‘Exceptional’ Mosaic Of Medusa Discovered Inside Grand Roman-Era House In Spain

Published August 2, 2023
Updated August 4, 2023

The mosaic discovered in Mérida, Spain, is a stunning example of Roman craftsmanship likely from the second century.

Medusa Mosaic

Mérida City HallThe mosaic’s coloring suggests that it was made during the second century C.E.

While excavating the Huerta de Otero site in Mérida, Spain, archaeological students made a stunning discovery: an ancient Roman mosaic depicting the mythological gorgon Medusa.

“Excavations at the Huerta de Otero unveiled a large Medusa mosaic in the main living room of a splendid Roman domus,” Mérida City Hall announced on Facebook. “It is the result of the latest excavations being carried out by the students-workers of the Barraeca II Vocational School of the City Council.”

The 323-square-foot mosaic from the second century C.E. includes motifs like fish and peacocks, as well as the fearsome head of Medusa herself. According to a statement about the find, the peacocks represent the seasons, whereas the Medusa is a “prophylactic sign or protection of the inhabitants of the domus.”

As Newsweek notes, Medusa was one of the three Gorgons of ancient myth, sisters who had snakes for hair. As the legend goes, she was cursed by Athena (as the Greeks called her, or Minerva as the Romans called her) with the terrible power of turning anything she looked at into stone. Myth states that she was eventually killed by Perseus, who used her head as a weapon.

Medusa Mosaic From Above

Mérida City HallThe Medusa mosaic is part of a lavish ancient Rome home that was discovered at Huerta de Otero in Mérida, Spain.

The depiction of Medusa in the Roman domus is typical of Roman art, according to Live Science. While the Greeks often depicted Medusa as hideous, with snake-like hair and pointy teeth, Romans gave her flowing locks and modeled her face after Alexander the Great. Live Science additionally reports that the fact that the mosaic is multi-colored suggests that its construction dates back to the second century.

Félix Palma, the director of the Monumental City Consortium, noted that excavations at the Huerta de Otero site began in 1976, but only recently ramped up in 2019. The site, he said in the statement, “is of an exceptional nature due to the level of conservation of the remains and, above all, due to the ornamental apparatus that decorates the house.”

The Medusa mosaic likely decorated one of the grandest parts of the house, possibly the triclinium, or dining room, according to The History Blog.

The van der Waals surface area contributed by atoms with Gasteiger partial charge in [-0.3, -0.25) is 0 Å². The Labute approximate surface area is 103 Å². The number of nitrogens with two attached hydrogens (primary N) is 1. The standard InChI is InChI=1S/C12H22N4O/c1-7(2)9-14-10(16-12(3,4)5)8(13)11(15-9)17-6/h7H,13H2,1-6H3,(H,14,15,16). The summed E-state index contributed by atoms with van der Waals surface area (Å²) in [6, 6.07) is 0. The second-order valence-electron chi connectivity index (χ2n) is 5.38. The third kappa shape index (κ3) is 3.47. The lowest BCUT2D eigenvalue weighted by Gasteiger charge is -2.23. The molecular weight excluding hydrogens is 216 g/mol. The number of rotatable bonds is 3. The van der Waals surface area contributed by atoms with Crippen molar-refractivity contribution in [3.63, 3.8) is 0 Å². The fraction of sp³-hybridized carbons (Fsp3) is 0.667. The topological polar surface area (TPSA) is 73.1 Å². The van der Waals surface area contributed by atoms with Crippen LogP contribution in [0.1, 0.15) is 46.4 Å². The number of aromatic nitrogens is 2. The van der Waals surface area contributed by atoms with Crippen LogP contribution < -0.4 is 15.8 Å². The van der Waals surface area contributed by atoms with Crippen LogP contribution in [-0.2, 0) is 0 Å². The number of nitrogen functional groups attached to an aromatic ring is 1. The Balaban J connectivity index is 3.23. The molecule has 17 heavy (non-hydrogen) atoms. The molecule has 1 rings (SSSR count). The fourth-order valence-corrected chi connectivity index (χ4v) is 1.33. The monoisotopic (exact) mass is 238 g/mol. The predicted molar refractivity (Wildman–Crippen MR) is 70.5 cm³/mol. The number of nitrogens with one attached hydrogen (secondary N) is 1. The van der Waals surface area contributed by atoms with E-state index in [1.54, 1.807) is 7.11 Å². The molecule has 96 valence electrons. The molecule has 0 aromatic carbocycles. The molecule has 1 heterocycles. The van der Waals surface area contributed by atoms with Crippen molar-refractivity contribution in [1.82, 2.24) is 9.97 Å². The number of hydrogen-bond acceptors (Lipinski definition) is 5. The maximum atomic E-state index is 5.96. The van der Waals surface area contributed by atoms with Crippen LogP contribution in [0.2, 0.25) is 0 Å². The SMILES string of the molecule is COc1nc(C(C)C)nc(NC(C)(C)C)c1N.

As Newsweek reports, the Medusa mosaic is just one of many incredible finds that the archaeologists made at the Huerta de Otero site. They also uncovered a 130-foot-long section of Roman foundation wall, which, at 16 feet tall and nine feet wide, would have been a formidable deterrent to invaders. The archaeologists additionally discovered the remains of a fourth-century Roman road running that once ran parallel to the wall.

The discovery of the Medusa mosaic is doubly exciting because it was found by young student archaeologists from the Barraeca II Professional School of the City Council. Both they and professional archaeologists will continue to excavate the site at Huerta de Otero in hopes of making new discoveries.

Archaeologists At Work In Spain

Mérida City HallIn addition to the Medusa mosaic, archaeologists also uncovered remains of a Roman wall and a road that once ran parallel alongside it.

As the site has been largely forgotten for hundreds of years, that’s an important goal. And administrators are looking forward to preserving the incredible Roman artifacts at Huerta de Otero so that they can be enjoyed by the public for generations to come.

The archaeologists who first dug at Huerta de Otero, Palma noted, “rescued that site from memory.” He added: “[N]ow the challenge is to value it so that people can enjoy it.”


After reading about the incredible Medusa mosaic discovered in Spain, see how a priceless mosaic from Caligula’s “party ship” spent almost 50 years as a coffee table in New York. Or, read about the incredible 2,000-year-old Roman mosaic discovered in the shadow of the Shard in Central London.

Kaleena Fraga
A staff writer for All That's Interesting, Kaleena Fraga has also had her work featured in The Washington Post and Gastro Obscura, and she published a book on the Seattle food scene for the Eat Like A Local series. She graduated from Oberlin College, where she earned a dual degree in American History and French.
John Kuroski
John Kuroski is the editorial director of All That's Interesting. He graduated from New York University with a degree in history, earning a place in the Phi Alpha Theta honor society for history students. An editor at All That's Interesting since 2015, his areas of interest include modern history and true crime.